many sunny, very mild, temps 16
Wow - very mild. We're finding the seasons seem to have been shifted by a month. November is like October...Sept like August used to be...
We're in Montreal - stopped by Nespresso to get a new machine...tired of fighting with the old one - though it owed us nothing. We'd used it many times a day, everyday, for years. And it still works - sort of. Trying to decide what to do with it. Give it to someone handy, I think.
The fun news is that I heard from the publisher himself yesterday. He called twice...once I was out doing errands and he (Andy) spoke to Michael....and the second time I was in. He called to say he'd just read THE BEAUTIFUL MYSTERY, the eighth Gamache novel - and loved it. Indeed, he said he was trembling at the end and actually stayed home Monday morning to finish the book. Then had to call to tell me it was his favorite.
It was one of those calls an author (or at least this author) dreams of getting. Not only because it says something about the book - but it speaks so beautifully of Minotaur Books, my US publisher....that the head of the imprint himself would call. I've heard, of course, from my wonderful editor- and we worked on the editorial notes together....but to actually hear from the publisher is amazing. Incredibly passionate about books, and publishing - and so supportive. Wow.
I'm so excited to get THE BEAUTIFUL MYSTERY into your hands. We don't have a set publishing date yet, but it will probably be sometime next fall.
Someone asked a very good question on my Facebook page today about why it won't be out for 10 months when the book seems finished.
One of the great discoveries for me about the publishing industry is how very many decisions need to be made - and all the care that goes in to getting a book out. For instance, while the editorial decisions have been made - those to do with content and continuity and character and those sorts of things....the book still needs to be given to someone who specializes in doing the 'line edits'....that's for the most part spelling and grammar and some issues of continuity we haven't yet caught...if someones eyes are blue in one scene and brown in another...or if Gamache and Beauvoir are on their third lunch of the day. For those of you with an eye for this sort of thing, you'll know that even with all this scrutiny and very hard work, mistakes still sneak through.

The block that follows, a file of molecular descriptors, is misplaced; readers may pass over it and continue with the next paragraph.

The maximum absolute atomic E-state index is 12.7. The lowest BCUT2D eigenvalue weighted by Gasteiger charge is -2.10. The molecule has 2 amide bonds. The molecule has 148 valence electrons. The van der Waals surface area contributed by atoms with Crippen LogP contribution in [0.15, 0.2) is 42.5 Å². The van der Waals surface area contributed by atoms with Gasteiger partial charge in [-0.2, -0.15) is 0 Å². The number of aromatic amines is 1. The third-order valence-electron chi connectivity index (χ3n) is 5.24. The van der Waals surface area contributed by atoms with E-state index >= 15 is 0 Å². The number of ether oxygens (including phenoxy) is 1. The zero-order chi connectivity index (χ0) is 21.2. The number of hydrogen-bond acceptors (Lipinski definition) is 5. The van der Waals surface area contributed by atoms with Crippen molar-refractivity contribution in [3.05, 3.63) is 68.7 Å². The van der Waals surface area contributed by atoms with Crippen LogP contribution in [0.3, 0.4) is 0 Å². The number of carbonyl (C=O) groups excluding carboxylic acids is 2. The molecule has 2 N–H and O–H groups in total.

She'll finish those notes in January and send them to me....I'll then go over the manuscript again. This actually happens a couple of times before we're happy and feel it's ready for you.
There is just an incredible amount of work that goes in to a book, long after the actual content is decided. Basically the process is:
I write five or six drafts of the book, until I'm pleased with it. Then I send it to my agent in London (Teresa Chris) - if she's happy, she'll send it to my UK editor (Dan Mallory at Little, Brown) and my US editor (Hope Dellon at Minotaur Books). They read it and get back with their notes....which are pretty much wanting to make sure the characters are consistent with their personalities, time-lines make sense - the structure and pacing and flow are good....there are no plot holes. They act as sophisticated, knowledgeable, rational 'readers'....since by then it's often very difficult for me to be able to stand far enough back to appreciate things like structure and pacing.